Still fighting for truth on collusion

by Theo Russell

SUPPORTERS OF the Bloody Sunday justice campaign met on Sunday 27 January at the London Irish Centre in Camden to mark the 36th anniversary of Bloody Sunday, and to discuss the wider struggle over collusion and the murder of civilians during the conflict. The meeting was organised by the London-based Wolfe Tone Society.

Cathall McEllhinny, whose brother Kevin died on Bloody Sunday, said he found it "hard to believe that 36 years later we are still waiting to hear the truth which I, the people of Derry and the people of Ireland know to be true. "The families never gave up the struggle for justice, even when no-one was listening, when they were going through hardship, suffering and personal and family breakdowns," he said.

Concerns are growing over the delay in delivering the Bloody Sunday Inquiry's report, 4-and-a-half years after the main sessions ended. McEllhinny said it was expected "in the summer", but adding "which summer?". He said this time compared to Widgery, "there are not so many lies, just massive memory loss".

"We know from John major that there were no gunmen or bombers on the march, and we know from Tony Blair that the marchers were innocent. If the truth had been told in 1972 not only the £20m cost of the inquiry, but over 3,000 lives lost in the conflict could also have been saved," said McEllhinny.

Two representatives of another campaign now gaining momentum, the Ballymurphy Eleven, also spoke. Relatives Briege Voyle and Alice Harper have been on a speaking tour of Liverpool, Birmingham and London.

The Ballymurphy 11 were murdered in their own streets by the Parachute Regiment during the first three days of internment in 1971. No-one has ever been brought to justice for the shootings, which unlike Bloody Sunday were not witnessed by TV cameras or journalists.

Briege's father was shot 14 times and then kicked to death and his family could only recognise him from his hair. Catholic priest, Fr Hugh Mullan, was shot dead while trying to help an injured man, despite having spoken to the army. Frank Quinn was then shot trying to help Father Mullan.

Another victim was finished off at point-blank range after being wounded. This was another example of cold-blooded murder by the infamous Paras.

The families of the dead were later subjected to raids, beatings and taunts about their loved ones.

Harper said the families want an independent investigation into the killings, a statement of the victims' innocence, and a public apology. "Just tell us the truth - that's all we want, just the truth".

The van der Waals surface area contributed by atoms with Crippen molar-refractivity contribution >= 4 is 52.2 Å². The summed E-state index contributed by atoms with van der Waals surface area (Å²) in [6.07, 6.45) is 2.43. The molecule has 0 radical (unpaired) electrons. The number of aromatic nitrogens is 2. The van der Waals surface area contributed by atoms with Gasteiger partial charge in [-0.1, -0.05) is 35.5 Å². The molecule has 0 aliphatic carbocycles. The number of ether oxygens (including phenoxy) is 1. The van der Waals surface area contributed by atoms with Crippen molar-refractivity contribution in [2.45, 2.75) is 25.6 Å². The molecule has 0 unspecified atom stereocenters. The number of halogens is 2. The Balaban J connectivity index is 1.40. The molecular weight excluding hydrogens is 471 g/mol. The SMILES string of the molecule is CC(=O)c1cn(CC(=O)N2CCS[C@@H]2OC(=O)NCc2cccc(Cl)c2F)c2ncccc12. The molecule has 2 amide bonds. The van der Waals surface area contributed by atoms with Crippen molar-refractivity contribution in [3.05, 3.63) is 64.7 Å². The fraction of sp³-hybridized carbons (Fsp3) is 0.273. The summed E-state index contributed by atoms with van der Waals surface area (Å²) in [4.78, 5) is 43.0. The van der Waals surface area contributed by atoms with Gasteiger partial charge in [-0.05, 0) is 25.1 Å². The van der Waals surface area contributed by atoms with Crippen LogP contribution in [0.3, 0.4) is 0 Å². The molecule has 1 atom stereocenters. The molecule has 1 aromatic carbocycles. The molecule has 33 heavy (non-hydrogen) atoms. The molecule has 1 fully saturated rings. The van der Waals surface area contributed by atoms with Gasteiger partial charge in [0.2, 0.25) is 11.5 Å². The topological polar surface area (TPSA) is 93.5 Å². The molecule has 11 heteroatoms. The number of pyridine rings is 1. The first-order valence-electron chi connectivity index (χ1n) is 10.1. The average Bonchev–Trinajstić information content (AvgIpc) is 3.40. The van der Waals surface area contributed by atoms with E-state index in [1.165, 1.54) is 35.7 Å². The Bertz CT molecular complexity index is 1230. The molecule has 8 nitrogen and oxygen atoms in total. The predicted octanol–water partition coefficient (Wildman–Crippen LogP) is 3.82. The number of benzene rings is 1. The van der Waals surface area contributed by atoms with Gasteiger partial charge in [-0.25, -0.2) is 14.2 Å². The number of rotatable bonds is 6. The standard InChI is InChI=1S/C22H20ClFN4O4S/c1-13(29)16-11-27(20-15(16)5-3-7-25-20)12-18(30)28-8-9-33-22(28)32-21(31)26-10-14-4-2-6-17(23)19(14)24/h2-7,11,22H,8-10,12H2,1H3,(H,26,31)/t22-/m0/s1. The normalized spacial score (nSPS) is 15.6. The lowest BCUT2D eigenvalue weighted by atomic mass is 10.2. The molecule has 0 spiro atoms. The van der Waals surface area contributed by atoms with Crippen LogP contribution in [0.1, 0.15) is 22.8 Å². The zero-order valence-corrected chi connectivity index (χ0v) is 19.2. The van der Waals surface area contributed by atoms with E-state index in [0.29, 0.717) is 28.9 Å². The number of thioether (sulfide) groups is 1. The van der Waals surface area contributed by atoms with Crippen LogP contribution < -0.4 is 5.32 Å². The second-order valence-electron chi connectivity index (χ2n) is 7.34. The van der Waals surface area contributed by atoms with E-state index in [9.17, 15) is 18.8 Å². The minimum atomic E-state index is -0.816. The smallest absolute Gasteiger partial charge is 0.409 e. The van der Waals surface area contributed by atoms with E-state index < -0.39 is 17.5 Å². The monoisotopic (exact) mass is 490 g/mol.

Jennifer McCann, a Sinn Féin MLA from West Belfast, looked at the wider issue of justice for all those caught up in the conflict. She condemned the "hierarchy of victims" with the families of the RUC and British military at the top, and said "all victims of the conflict and their families should be treated in the same way, and all are entitled to the truth about what happened". "In the early 80s Thatcher embarked on a campaign to wipe out any opposition in Northern Ireland, and the British cabinet rubber-stamped the loyalist death squads. Hundreds of Irish people were murdered by loyalist death squads who were armed and directed by the British armed forces. What we have here is a state which was involved in organised murder," she said.

Under intense pressure from collusion campaigners, the British government and Northern Ireland Executive are being forced to act. Peter Hain's appointment as of the wife of a part-time RUC reservist killed as the Victim's Commissioner for Northern Ireland in 2005 caused uproar.

This week four Victims' Commissioners have been appointed representing both sides of the conflict, after agreement between Ian Paisley and Martin McGuinness. McCann said: "There is a need to be pushing the British state. The IRA has acknowledged its role in killing civilians but Britain has never done that. It's a hard job but you have to keep at it."

Hain was also responsible for set up another group, the Consultative Group on the Past. Made up of seven unionists, one person from the nationalist community and two token international representatives, the group will report to the British government.

Last week a broad coalition of victims groups released a statement calling for an international independent truth commission. Asked what form such an inquiry could take, McCann said Sinn Féin and the campaigners would support a body run by Canadian judge Paul Cory.

Speaking on behalf of the Troops Out Movement, Mary Pearson said: "British as taxpayers have a right to know what the British army have been doing in our name. We've been lied to for generations about what the British are doing in Ireland. "We still need to be calling for a British withdrawal from Ireland, and a new MI5 headquarters has been built to move their people out of the PSNI now that Sinn Féin are on the Policing Board".

Shelagh Connor of the Wolfe Tone Society said that collusion campaigners should organise meetings with Ken Livingstone and sympathetic Labour MPs. She said support should be mobilised in the Irish community for Livingstone's mayoral campaign as he was one of the first to take up Irish issues, and had set up the annual Saint Patrick's Parade to mark the contribution of Irish people to London.

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This document was last modified by David Granville on 2008-02-04 13:10:35.
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